Accredited Investor: A person with a net worth of 1 million dollars or more excluding the value of their primary house, or an income of $200,000 a year for the last two years, or a couple with a joint income of $300,000, or a qualified institutional buyer. Accredited investors are currently legally allowed to invest in non-publicly traded startup companies and can offer or purchase certain securities.
Broker-Dealer: Registered professionals, firms, or agencies that buy and sell securities on behalf of clients, including large stock brokerages. Broker-Dealers execute securities sales and purchases on behalf of clients, provide investment advice to customers, supply liquidity through market-making activities, publish investment research, raising capital for companies, and operate market platforms. Broker-Dealers must be registered with the SEC and are closely regulated. Several types of investment crowdfunding and general solicitation activities require that the issuer work with a registered broker-dealer.
Blue Sky Laws: State specific regulations in the united states meant to protect investors from fraud. These laws vary from state to state, but in general they require the registration of all securities offerings and sales with each states appropriate regulatory agency. Some SEC registration exemptions, such as Registration A Tier 2 offerings, pre-empt blue sky laws, meaning that if a securities offering adhears to the SECs requirements it does not have to register and comply with different blue sky laws in every state.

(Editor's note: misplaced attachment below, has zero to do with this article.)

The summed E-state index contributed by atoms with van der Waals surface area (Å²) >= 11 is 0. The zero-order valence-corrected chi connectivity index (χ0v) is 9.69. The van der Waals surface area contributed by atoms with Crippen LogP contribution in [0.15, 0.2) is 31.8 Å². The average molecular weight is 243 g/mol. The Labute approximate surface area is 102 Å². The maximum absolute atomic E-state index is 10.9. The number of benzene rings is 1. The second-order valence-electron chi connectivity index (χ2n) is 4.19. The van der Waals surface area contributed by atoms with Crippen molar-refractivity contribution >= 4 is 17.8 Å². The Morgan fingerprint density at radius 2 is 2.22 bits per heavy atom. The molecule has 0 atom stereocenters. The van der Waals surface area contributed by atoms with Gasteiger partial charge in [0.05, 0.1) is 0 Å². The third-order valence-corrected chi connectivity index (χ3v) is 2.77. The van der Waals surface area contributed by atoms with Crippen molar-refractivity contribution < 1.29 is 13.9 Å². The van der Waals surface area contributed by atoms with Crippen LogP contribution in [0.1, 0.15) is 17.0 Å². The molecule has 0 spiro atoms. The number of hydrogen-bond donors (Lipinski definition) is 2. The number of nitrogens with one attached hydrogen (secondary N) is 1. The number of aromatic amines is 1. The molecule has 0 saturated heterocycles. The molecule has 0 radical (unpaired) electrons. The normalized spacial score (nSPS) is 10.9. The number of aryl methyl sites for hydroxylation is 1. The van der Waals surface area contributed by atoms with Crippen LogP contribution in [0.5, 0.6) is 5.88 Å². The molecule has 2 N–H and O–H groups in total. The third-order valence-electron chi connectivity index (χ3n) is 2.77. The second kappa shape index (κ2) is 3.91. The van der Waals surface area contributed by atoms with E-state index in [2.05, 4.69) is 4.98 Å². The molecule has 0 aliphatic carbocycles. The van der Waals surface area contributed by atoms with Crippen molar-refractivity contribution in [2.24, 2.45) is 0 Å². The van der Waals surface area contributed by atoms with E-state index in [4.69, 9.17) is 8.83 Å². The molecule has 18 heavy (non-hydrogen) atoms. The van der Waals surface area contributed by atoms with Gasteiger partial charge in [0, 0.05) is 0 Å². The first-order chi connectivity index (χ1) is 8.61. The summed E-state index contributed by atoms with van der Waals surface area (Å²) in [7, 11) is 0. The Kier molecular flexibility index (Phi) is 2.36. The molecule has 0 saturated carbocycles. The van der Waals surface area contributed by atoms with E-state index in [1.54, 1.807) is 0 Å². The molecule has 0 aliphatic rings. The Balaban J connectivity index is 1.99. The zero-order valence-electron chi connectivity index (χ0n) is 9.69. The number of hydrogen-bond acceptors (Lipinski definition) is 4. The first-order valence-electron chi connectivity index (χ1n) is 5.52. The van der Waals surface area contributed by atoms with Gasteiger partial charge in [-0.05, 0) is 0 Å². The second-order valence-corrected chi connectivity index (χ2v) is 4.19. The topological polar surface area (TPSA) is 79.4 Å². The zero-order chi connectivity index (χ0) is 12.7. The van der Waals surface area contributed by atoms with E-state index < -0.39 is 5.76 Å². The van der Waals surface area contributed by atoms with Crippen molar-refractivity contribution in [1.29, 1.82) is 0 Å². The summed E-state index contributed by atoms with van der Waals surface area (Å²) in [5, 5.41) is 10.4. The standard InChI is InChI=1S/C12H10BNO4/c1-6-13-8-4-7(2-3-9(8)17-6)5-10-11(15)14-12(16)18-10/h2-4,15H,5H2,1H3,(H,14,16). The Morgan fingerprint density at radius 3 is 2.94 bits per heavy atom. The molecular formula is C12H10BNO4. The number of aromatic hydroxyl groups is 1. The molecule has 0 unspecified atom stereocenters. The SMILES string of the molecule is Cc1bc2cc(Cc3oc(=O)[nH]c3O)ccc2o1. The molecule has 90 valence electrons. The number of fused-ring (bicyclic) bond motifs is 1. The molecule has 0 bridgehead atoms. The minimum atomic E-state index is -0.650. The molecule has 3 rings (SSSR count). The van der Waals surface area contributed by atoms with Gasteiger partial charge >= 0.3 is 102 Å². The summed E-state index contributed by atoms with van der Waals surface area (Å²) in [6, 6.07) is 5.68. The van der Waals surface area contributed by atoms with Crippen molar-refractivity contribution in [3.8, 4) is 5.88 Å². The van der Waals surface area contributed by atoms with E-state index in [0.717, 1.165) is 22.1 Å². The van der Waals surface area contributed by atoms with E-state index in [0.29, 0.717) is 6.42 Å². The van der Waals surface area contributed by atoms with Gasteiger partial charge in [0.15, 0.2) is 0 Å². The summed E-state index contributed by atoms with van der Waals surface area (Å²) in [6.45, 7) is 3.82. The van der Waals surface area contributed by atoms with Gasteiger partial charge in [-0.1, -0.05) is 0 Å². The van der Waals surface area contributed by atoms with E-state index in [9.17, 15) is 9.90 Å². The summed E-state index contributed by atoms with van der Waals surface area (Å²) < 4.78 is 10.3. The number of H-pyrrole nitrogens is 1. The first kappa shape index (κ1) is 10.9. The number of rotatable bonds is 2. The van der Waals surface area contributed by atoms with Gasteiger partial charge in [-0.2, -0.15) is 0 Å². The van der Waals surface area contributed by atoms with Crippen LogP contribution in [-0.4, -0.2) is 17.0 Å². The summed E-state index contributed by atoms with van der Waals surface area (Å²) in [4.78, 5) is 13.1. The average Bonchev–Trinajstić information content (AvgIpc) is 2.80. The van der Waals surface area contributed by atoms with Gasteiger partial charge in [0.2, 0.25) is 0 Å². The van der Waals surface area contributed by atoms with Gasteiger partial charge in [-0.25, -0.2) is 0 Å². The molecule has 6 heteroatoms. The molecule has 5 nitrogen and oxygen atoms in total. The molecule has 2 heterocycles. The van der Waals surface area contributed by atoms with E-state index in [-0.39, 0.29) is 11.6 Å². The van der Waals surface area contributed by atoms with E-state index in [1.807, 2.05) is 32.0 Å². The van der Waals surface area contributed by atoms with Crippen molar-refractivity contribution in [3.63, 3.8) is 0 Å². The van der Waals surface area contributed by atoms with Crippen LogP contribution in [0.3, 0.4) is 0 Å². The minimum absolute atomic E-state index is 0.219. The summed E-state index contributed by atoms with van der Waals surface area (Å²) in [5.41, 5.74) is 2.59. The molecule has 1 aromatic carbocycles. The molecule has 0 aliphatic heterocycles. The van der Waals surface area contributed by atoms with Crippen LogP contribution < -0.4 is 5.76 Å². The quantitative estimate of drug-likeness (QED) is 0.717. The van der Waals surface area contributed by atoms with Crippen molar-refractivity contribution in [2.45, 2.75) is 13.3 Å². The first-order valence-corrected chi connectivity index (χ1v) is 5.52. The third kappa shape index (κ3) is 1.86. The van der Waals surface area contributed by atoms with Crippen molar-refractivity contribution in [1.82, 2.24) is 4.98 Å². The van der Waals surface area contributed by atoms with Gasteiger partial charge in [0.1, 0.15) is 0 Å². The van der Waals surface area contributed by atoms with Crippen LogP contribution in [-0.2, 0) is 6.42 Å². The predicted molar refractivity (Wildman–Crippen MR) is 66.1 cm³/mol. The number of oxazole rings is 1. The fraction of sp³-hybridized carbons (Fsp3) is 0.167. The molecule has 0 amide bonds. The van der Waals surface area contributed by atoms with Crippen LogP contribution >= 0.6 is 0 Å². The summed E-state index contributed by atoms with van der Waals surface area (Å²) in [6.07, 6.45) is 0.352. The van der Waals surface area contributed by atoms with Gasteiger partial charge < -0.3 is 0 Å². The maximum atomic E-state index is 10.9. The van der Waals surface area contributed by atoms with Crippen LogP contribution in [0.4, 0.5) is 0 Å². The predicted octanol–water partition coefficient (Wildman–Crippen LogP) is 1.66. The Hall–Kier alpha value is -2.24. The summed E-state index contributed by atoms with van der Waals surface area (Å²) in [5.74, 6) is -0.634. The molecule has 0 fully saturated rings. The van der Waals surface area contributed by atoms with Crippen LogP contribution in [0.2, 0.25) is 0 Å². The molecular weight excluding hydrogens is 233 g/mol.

Convertible Note: A hybrid security. It is a short term loan made to a startup which accrues interest and then converts into equity at a pre-determined time or event, usually issued when a company raises its seed investment round, and then converted to equity when its next Series A round of investment in which its valuation is better established.
Crowdfunding Platform: A website which facilitates crowdfunding by allowing people or companies seeking money to raise it from members of the public. Platforms list different projects, collect and process the payments between those the crowdfunders giving money and the crowdfundees receiving it.
Crowdfunding Portal: Similar to a crowdfunding platform, a portal does not handle investments or finances, but merely acts as an intermediary connecting investors with projects and businesses online. The term Crowdfunding Portal is strictly defined by the SEC in the JOBS act.
Crowdsourcing / Crowd Sourcing:Piecing together skills and tasks performed by many individuals to put together a larger project.
Debt Crowdfunding: Obtaining a loan from several lenders, often private individuals. The loan money must be repaid with a fixed interest rate in an agreed upon amount of time. Also called peer-to-peer lending.
Donation Crowdfunding: Money is obtained on a donation basis from several individuals and businesses but nothing is returned to those who give the money. Often donation crowdfunding is most successful among charities and non-profits.
Emerging Growth Company: A company with revenues below one billion dollars per year, as defined by the JOBS act. Companies meeting these requirements may be eligible for certain privileges, like being allowed to use test-the-waters communications with qualified institutional buyers.